“Can’t we pull it up again?” said Augusta, who had been rather gingerly investigating an enormous pile of fabrics in various states of decomposition and had not even noticed the bang.
“It only opens from below,” said Charlie tersely. “It hasn’t been the same ever since one Christmas when Phil and Geoff had a bit of an accident. That must have been – oh, years ago now. But it was one of those jobs that never quite got done, with the result that we’ll have to stay up here until someone realises what’s happened.”
“Which could be hours,” said Millie.
Augusta was not accustomed to giving in to fate so easily. She preferred to sweep fate aside with one magnificent hand and rise, like a phoenix, from the ruins of her shattered fortunes. It was true that this could sometimes more closely resemble a bruised, blinded stagger from a disaster area, but it was the principle that counted.
“Well, we could pull up a few floorboards and make a hole in the ceiling below,” she suggested.
“Yes, good idea,” said Phoebe dryly. “I suppose you’re prepared to foot the bill for the repair of the ceiling.”
“Oh.” Augusta’s face fell slightly. After a moment it lit up again. “When it happened to me and my two friends at school we climbed out of a skylight.”
She turned her face towards the eaves.
“I don’t know that there is a skylight,” said Millie, peering upwards doubtfully.
“I haven’t a clue,” said Charlie. “There isn’t any light coming in, at any rate.”
“I’m sure I’ve seen skylights, though,” said Augusta. “In the roof.”
“Do you mean this roof, or just roofs generally?” said Phoebe cautiously.
“Well, maybe we should have a look. Shine the torches around a bit,” said Charlie. “The rooms on the top floor are hardly used any more and no-one’s going to hear us from the second floor. We could be here hours if we don’t get out somehow.”
It was some time before Millie gave a cry of triumph.
“There is a skylight! It’s so dirty it’s not surprising we couldn’t see any light through it. I shouldn’t think it’s been cleaned for years.”
Getting onto the roof was not a difficult task. Getting back off it again proved to be somewhat more of a challenge. The slope was a relatively shallow one, which Charlie was glad of, since she strongly doubted her ability to stop Augusta and Phoebe cavorting about on it. Augusta was already at the edge, kneeling almost in the gutter and peering down.
“It’s funny how different the garden looks from up here,” she observed.
“This is quite a good roof, really,” said Phoebe, joining her a little more cautiously. “You should do something with it, Charlie.”
“Is there anyone around who can get us down?” asked Charlie. Her own idea had been for one of them to lean out of the skylight and shout for help, but the Emersons were dashing about in a way that made her feel slightly sick. Even Millie was picking her way towards the edge. Charlie tried not to look at her.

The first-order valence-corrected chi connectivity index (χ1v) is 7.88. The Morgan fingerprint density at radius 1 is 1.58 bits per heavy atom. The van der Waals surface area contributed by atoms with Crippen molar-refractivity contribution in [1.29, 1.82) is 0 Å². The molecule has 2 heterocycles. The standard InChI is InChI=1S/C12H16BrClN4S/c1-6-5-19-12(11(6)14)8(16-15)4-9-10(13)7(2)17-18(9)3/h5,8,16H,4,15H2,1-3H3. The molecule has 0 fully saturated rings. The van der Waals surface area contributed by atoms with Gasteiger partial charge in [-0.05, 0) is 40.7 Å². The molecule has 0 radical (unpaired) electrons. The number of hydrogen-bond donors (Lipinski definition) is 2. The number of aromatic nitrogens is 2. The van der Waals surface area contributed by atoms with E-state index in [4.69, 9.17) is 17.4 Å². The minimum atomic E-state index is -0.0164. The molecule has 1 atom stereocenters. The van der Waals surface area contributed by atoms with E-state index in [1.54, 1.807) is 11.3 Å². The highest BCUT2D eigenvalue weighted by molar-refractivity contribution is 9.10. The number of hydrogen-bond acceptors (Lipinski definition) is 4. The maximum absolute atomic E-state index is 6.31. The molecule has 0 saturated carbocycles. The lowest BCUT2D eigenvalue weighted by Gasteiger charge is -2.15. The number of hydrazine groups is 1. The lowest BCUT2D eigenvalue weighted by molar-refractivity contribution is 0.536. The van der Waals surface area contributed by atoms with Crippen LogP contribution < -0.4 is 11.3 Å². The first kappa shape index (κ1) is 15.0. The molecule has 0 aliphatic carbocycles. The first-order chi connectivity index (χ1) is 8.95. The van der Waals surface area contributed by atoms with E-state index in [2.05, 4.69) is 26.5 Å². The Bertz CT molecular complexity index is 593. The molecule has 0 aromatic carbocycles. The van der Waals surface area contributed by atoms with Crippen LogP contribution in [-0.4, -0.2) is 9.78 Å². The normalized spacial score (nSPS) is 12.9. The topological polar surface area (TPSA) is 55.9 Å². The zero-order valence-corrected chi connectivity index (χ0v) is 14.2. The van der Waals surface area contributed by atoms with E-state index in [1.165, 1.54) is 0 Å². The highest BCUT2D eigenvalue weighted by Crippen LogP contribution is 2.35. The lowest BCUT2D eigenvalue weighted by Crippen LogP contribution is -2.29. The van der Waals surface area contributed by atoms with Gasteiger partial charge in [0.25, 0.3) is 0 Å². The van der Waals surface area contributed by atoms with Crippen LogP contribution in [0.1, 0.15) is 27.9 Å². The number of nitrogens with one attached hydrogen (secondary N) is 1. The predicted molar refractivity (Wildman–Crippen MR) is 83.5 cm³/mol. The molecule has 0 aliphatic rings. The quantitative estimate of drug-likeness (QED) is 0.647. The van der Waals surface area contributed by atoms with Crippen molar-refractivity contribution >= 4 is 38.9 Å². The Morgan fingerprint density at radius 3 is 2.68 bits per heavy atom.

“You could put on quite a magnificent show up here,” said Phoebe. “You know, line dancing on the ridge.”
“No!” almost screamed Charlie. She wasn’t scared of heights, but if they hadn’t been on a roof three storeys above the ground she would have been very tempted to bang Augusta’s and Phoebe’s heads together. She took a deep, calming breath and opened her mouth to speak.
“There’s someone coming!” yelled Augusta, leaping to her feet and coming within an ace of falling off the roof.
“Be careful,” said Millie, who had ventured down to the edge and was finding that as long as you didn’t actually look downwards it was all right.
“I’m always careful,” said Augusta with absent-minded dignity. She screwed her eyes up, trying to identify the far-off figures. “I bet it’s the others coming back.”
“Hallo!” called Phoebe, waving her arms. The figures showed no sign that they had seen anything.
“They’re way off. They won’t hear that,” said Augusta. She inhaled deeply, opened her mouth and let out a screeching yell that made Phoebe and Millie clap their hands to their ears. The figures, which were already a little closer, came to a halt. Then one of them gave a roar and began to run. A few minutes later David John came to a halt beneath their perch.
“You bloody damned woman!” he bellowed, making the windows rattle. “What in hell’s name are you doing?”
“Don’t swear in front of the children!” shouted Augusta. “We’re stuck, of course. Did you think we were up here for the good of our health?”
“Yes,” said David. Then, as Augusta moved forwards slightly, he blenched. “Get back, you bloo – blooming fool! If you fall off that roof and kill yourself, I will divorce you.”
“The attic door’s shut and we can’t get out,” said Augusta, ignoring this. “Come and let us out, will you?”
There was, naturally, a certain amount of laughter at their expense, but a few minutes later there was a shout from below.
“Hey! Do any of you actually want to come out, or are you staying up there?”
Evidently David had been misplaced somewhere between the side door and the attics, for it was Sphinx whose face they saw peering up through the skylight. He politely assisted Charlie and his mother down to the attic floor, but as Millie was about to lower herself, there came another roar from below. She overbalanced, taking Sphinx by surprise and landing on top of him in an untidy heap.
“Oh, bloody hell,” she said under her breath, feeling her wrist gingerly. A moment later she realised that Sphinx had heard. “Sorry.”
“That’s fine,” said Sphinx in a slightly strangled voice. “Though I admit I wouldn’t object if you took your knee out of my stomach.”
“Oh, I am sorry.” Millie scrambled to her feet, glad that it was dingy and he couldn’t see that her face was aflame with embarrassment. Before either of them could say any more, Charlie appeared again.
“Hurry up, you two. There’s an emergency. Hilda has disappeared.”